Armavia Flight 967 - Pilot error
Thursday, July 27, 2006 2:28:07 PM
I happen to believe - may be I am wrong - depending on how bad weather is and state of aircraft, disengaging AP and stabilize aircraft, adjust pitch and throttle manually could work better. A320 is one of the most sophisticated (first fly-by-wire) aircrafts that employ 7 flight computers that react far faster than a human and those computers protect aircraft from human errors as well.
According to Russian NTSB, Flight 967's pilot (Captain Grigory Grigoryan) has disengaged AP at 1100ft AGL (above ground level) while making second of four 90 degrees turn, executing a go-around.
The advantage of AP is that it's got multiple computers continuously calculating whole aerodynamics, complex physics. I think disengaging AP at that low altitude under bad weather conditions was not the best idea.
The major problem with wind is change in its direction rather than its strength. If it wind's direction changes frequently, a human may not respond fast enough. AP can do better than a human under such circumstances, I think. Never mind all those pilots take a test every 6 months on simulator against crazy winds and windshear.
I remember worst turbulence of my life, it was an A321. I think pilot disengaged AP, because it was AP that did some immediate pitch up-down and increase-decrease thrust - it was scary. We had smoother turbulence after a little shaking. I think that little shaking happened after AP disengaged, thrust was also stabilized. Of course, we were cruising at 36000ft, probably around .78 mach speed; in other words, pilot(s) had lots of things to do and time, if something would have gone wrong.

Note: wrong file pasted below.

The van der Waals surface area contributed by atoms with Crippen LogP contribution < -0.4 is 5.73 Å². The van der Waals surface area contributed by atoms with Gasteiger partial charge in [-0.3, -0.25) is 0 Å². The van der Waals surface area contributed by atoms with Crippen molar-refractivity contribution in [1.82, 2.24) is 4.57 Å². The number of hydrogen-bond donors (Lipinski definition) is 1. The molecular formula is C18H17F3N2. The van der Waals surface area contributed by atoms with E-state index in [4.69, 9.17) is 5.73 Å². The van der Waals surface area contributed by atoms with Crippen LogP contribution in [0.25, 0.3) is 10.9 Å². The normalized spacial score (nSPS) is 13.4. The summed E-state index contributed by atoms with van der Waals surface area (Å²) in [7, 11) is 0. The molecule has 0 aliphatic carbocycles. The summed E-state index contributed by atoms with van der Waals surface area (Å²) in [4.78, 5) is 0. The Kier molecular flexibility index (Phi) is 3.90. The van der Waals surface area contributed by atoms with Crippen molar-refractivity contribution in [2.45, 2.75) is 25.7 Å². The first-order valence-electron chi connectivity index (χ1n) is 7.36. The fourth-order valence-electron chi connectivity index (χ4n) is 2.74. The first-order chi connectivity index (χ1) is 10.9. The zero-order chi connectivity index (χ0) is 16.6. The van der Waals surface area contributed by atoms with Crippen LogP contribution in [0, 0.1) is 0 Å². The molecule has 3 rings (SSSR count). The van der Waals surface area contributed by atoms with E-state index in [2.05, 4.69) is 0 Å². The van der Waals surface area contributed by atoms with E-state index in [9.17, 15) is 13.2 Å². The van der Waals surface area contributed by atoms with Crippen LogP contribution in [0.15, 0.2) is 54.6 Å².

I sometimes think aircrafts became far too complex to understand. Pilots have difficulties to choose the right action to take against real-tough problems, they lose their way in riddling checklists (filled with "if"s). Complexity is introduced to achieve higher safety. Some pilots do not trust computers, they compete with computers (not implying Captain Grigory Grigoryan did this). The worst action to take in a fly-by-wire aircraft, I think, is to distrusting/competing with computers and risking everything.
Peace on Armavia Flight 967.